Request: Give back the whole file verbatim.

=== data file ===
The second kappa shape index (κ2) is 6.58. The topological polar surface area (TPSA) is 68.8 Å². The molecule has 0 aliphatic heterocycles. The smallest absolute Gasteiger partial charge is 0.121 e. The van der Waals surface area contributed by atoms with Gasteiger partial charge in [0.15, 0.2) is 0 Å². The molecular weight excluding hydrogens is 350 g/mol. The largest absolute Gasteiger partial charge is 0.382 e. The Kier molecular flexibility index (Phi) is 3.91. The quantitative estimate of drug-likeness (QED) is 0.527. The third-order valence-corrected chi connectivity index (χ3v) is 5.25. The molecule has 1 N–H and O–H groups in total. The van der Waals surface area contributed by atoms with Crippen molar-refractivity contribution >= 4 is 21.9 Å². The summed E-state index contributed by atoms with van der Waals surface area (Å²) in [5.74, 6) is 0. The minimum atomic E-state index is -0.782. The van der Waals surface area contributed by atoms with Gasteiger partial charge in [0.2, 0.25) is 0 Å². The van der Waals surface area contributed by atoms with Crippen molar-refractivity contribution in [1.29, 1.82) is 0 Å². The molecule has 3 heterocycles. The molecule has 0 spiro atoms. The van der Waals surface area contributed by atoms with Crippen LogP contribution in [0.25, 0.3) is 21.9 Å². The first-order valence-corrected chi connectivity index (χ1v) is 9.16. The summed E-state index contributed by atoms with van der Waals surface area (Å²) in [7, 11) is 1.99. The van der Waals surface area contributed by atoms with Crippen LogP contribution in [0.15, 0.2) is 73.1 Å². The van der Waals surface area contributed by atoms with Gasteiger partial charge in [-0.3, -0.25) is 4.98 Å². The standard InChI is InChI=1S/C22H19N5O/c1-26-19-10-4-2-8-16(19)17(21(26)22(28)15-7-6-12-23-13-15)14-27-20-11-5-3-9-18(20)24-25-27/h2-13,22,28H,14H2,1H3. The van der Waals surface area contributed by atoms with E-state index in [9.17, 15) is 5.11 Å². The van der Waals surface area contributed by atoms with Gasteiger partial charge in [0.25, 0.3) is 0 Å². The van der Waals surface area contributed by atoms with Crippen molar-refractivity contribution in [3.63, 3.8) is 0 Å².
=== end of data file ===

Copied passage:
The second kappa shape index (κ2) is 6.58. The topological polar surface area (TPSA) is 68.8 Å². The molecule has 0 aliphatic heterocycles. The smallest absolute Gasteiger partial charge is 0.121 e. The van der Waals surface area contributed by atoms with Gasteiger partial charge in [0.15, 0.2) is 0 Å². The molecular weight excluding hydrogens is 350 g/mol. The largest absolute Gasteiger partial charge is 0.382 e. The Kier molecular flexibility index (Phi) is 3.91. The quantitative estimate of drug-likeness (QED) is 0.527. The third-order valence-corrected chi connectivity index (χ3v) is 5.25. The molecule has 1 N–H and O–H groups in total. The van der Waals surface area contributed by atoms with Crippen molar-refractivity contribution >= 4 is 21.9 Å². The summed E-state index contributed by atoms with van der Waals surface area (Å²) in [5.74, 6) is 0. The minimum atomic E-state index is -0.782. The van der Waals surface area contributed by atoms with Gasteiger partial charge in [0.2, 0.25) is 0 Å². The van der Waals surface area contributed by atoms with Crippen molar-refractivity contribution in [1.29, 1.82) is 0 Å². The molecule has 3 heterocycles. The molecule has 0 spiro atoms. The van der Waals surface area contributed by atoms with Crippen LogP contribution in [0.25, 0.3) is 21.9 Å². The first-order valence-corrected chi connectivity index (χ1v) is 9.16. The summed E-state index contributed by atoms with van der Waals surface area (Å²) in [7, 11) is 1.99. The van der Waals surface area contributed by atoms with Crippen LogP contribution in [0.15, 0.2) is 73.1 Å². The van der Waals surface area contributed by atoms with Gasteiger partial charge in [-0.3, -0.25) is 4.98 Å². The standard InChI is InChI=1S/C22H19N5O/c1-26-19-10-4-2-8-16(19)17(21(26)22(28)15-7-6-12-23-13-15)14-27-20-11-5-3-9-18(20)24-25-27/h2-13,22,28H,14H2,1H3. The van der Waals surface area contributed by atoms with E-state index in [9.17, 15) is 5.11 Å². The van der Waals surface area contributed by atoms with Gasteiger partial charge in [0.25, 0.3) is 0 Å². The van der Waals surface area contributed by atoms with Crippen molar-refractivity contribution in [3.63, 3.8) is 0 Å².